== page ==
There were absolutely none in place.
I called the county inspector, who came out, and, announced to me that he was retiring, and, he sided with the developer, entirely, stating that everything was perfectly in place and fine.
There was not a single sandbag in place, despite a small mountain having been removed and reshaped.

So, I jumped into action, and, ordered thousands of sandbags, a 100' length of flex pipe, and started fixing what was wrong, at least within the community, as we had had a severe silt flow throughout 214 units of townhomes, blocking streets, having cars stuck in mud on the roads, to their axles. The silt was so deep that emergency vehicles could not make it into the community, and they had been called in.

This was at the beginning of an intense year of rains, with some periods of rain at 9" an hour. And, our drainage system had been FUBARed.

I had proposed a fix that consisted of a down-flow channel, and plastic piping. But, the community wasn't ready to trust me, just yet.
So, they hired a civil engineer, who laid out a plan to fix the system, but, we had to get through the winter first. His temporary fix consisted of a flat sheet of plastic from the top of the hill, to the bottom, and, that water would run-off the hill, down 90' of 2:1 steep slope, and, that the plastic sheet would hold through the winter. NOT!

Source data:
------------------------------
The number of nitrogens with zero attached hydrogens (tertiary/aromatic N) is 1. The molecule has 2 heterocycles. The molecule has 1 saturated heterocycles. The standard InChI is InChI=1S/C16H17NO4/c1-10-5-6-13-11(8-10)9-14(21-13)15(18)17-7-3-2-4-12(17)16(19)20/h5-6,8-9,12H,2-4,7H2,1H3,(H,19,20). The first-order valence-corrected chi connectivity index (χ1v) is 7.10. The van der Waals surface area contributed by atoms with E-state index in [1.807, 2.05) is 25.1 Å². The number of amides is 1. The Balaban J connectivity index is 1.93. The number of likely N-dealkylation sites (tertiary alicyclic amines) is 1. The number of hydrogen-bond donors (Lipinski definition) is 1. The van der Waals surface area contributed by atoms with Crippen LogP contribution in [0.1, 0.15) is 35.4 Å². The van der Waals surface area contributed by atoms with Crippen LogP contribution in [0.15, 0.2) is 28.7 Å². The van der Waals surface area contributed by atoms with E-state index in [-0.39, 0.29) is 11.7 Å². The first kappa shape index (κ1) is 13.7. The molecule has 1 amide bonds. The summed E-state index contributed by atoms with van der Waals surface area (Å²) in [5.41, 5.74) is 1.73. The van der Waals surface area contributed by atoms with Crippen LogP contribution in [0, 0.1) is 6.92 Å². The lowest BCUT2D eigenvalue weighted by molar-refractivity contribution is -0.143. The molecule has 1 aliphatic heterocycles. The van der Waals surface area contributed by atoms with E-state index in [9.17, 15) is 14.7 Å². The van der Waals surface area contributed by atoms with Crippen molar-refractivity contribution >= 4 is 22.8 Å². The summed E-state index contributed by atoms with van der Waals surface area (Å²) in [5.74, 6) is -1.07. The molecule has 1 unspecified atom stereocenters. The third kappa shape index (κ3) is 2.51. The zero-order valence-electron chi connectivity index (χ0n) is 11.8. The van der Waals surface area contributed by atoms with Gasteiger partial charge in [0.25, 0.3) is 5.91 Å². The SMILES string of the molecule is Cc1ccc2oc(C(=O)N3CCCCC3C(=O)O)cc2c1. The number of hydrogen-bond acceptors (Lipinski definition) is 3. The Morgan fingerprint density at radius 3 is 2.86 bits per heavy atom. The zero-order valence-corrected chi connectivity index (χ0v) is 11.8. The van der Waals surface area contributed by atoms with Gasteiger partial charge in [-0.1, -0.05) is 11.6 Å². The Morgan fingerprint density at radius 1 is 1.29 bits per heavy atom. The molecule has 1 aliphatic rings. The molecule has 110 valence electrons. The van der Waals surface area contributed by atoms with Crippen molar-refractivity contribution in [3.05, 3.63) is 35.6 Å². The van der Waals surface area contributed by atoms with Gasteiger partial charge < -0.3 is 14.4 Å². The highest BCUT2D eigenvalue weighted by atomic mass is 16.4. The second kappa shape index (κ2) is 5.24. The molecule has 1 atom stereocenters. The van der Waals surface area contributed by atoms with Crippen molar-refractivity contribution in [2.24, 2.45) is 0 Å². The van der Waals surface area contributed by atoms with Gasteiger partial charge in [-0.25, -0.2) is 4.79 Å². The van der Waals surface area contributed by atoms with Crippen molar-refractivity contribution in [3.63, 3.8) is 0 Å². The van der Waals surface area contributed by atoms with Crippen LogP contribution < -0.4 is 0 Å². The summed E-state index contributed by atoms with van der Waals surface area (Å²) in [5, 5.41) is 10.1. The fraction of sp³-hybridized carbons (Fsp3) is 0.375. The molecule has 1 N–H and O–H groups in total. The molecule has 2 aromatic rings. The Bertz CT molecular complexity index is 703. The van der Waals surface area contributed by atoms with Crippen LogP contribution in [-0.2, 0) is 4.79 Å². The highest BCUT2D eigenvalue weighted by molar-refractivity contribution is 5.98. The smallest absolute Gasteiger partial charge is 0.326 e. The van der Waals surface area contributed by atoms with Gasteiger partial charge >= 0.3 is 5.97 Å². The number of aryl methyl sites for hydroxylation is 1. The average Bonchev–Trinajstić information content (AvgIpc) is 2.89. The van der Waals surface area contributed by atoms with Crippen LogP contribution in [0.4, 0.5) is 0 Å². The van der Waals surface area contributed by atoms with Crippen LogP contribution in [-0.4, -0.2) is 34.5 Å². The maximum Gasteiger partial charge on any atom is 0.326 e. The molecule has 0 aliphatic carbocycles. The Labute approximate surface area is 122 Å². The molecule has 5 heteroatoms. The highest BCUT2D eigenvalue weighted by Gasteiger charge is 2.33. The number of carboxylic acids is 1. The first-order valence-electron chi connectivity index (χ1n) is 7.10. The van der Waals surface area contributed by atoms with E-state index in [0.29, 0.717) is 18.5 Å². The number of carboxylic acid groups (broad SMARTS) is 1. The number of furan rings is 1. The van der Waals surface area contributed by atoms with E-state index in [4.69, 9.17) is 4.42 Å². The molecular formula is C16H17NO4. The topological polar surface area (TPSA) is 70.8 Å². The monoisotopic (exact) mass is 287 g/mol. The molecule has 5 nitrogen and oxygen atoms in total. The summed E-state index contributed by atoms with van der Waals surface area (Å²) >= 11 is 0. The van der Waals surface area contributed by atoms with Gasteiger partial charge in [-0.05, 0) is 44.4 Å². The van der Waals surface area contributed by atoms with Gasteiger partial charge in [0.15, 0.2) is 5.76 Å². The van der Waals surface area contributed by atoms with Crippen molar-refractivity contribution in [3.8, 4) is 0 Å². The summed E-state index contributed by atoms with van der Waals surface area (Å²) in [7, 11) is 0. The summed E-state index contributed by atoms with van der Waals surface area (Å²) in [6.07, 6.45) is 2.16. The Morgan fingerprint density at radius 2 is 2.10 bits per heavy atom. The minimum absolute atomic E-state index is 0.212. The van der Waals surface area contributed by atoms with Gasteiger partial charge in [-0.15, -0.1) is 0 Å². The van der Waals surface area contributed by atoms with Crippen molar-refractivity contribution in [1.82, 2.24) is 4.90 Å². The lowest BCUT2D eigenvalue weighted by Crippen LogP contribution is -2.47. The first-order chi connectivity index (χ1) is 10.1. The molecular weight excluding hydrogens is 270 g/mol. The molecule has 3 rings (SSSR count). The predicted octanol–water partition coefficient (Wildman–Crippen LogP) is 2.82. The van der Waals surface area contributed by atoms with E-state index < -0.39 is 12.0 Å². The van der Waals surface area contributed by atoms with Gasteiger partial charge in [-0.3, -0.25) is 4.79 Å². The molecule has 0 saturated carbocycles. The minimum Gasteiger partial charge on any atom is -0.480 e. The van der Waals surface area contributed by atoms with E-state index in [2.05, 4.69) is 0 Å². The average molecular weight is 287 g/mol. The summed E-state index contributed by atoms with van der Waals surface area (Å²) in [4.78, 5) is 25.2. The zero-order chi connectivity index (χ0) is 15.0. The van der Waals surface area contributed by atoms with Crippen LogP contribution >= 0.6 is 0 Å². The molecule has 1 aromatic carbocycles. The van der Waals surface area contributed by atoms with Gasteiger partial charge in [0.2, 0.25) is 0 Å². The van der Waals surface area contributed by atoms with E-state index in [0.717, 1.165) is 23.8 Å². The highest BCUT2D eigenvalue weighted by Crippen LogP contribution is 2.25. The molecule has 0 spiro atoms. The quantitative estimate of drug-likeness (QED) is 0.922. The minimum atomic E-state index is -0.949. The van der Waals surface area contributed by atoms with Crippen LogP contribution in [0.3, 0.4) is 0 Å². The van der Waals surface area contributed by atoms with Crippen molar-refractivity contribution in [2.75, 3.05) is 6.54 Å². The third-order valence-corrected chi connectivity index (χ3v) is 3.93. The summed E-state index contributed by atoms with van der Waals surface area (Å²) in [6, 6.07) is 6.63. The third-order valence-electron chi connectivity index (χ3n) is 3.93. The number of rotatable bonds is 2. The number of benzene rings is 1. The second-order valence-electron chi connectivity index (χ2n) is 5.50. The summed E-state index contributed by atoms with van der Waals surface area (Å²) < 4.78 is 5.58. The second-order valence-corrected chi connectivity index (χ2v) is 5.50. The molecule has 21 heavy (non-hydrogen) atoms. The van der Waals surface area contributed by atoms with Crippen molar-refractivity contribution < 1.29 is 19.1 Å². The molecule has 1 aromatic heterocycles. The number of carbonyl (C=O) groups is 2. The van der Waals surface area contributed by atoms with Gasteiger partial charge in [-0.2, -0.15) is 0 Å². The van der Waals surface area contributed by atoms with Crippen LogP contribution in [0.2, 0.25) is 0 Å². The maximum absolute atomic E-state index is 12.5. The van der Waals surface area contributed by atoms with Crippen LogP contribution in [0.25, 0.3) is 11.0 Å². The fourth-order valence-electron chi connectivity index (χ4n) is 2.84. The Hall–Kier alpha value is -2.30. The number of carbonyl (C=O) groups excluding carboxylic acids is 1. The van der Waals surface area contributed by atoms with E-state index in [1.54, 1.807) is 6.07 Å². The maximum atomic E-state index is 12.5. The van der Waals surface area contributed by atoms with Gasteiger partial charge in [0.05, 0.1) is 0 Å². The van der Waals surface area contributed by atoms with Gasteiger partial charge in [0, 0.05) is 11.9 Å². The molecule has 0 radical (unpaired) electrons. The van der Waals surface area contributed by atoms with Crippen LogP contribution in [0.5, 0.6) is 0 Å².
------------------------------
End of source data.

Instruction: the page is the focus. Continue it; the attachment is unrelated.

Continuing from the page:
That plastic sheet came untucked, and flapped in the first slight breeze, and heavy fog. It flapped like a flag, offering no protection.

So, I, along with the property manager, who believed I could properly fix the situation, after much discussion, called an emergency meeting of the BOD, and, they granted me the right to fix it properly. We had a series of equally large storms lined up all the way to Japan, and, we had only a couple of days to make this work.
I started by building a fortress at the top of the FUBARed hillside drain, like military grade bunkers, and I made a channel of sandbags down the slope, two parallel rows of sandbags likely 4' tall, and I lined it with heavy plastic sheeting, flexible piping, and weighted it all down with sandbags. I also made a series of silt and debris filters upstream, to capture anything that might come down that would block the pipe; in the original flooding, we had branches, and debris in an excess quantity that destroyed the permanent pipe. I had to maintain all of those filters, likely over more than a mile of community v-ditches.
For that whole winter, I was out maintaining the system in every storm, because, I lived on the edge of this damaged slope drain, and, the professionals were proving to be completely incompetent fools, including the county inspector, and civil engineer.
The inspector was retiring, and, was supporting the golf courses effort as being perfect (probably offered a lifetime of golfing for his efforts).

Then, after I managed to save the community with my improvised fix, which worked perfectly, they offered me the chance to design a permanent solution. This is that design.
Outside my front door; the street we lived on was called El Rio.
1el-rio.jpg

Front sidewalk to my door:
2el-rio_sidewalk.jpg

This flow ^, was about 30' from hitting this brow ditch at the edge of a 90' near vertical slope that was held together with cribwall cement structuring that was severly damaged in the initial flow The damage was that the flows had scoured out all of the backfill gravel from behind the cribwall structure. That was gravel-rocks that measured up to 3" thick that had been scoured out.

This is the 3' v-ditch at the edge of the damaged retaining wall:
3el-rio_vditch.jpg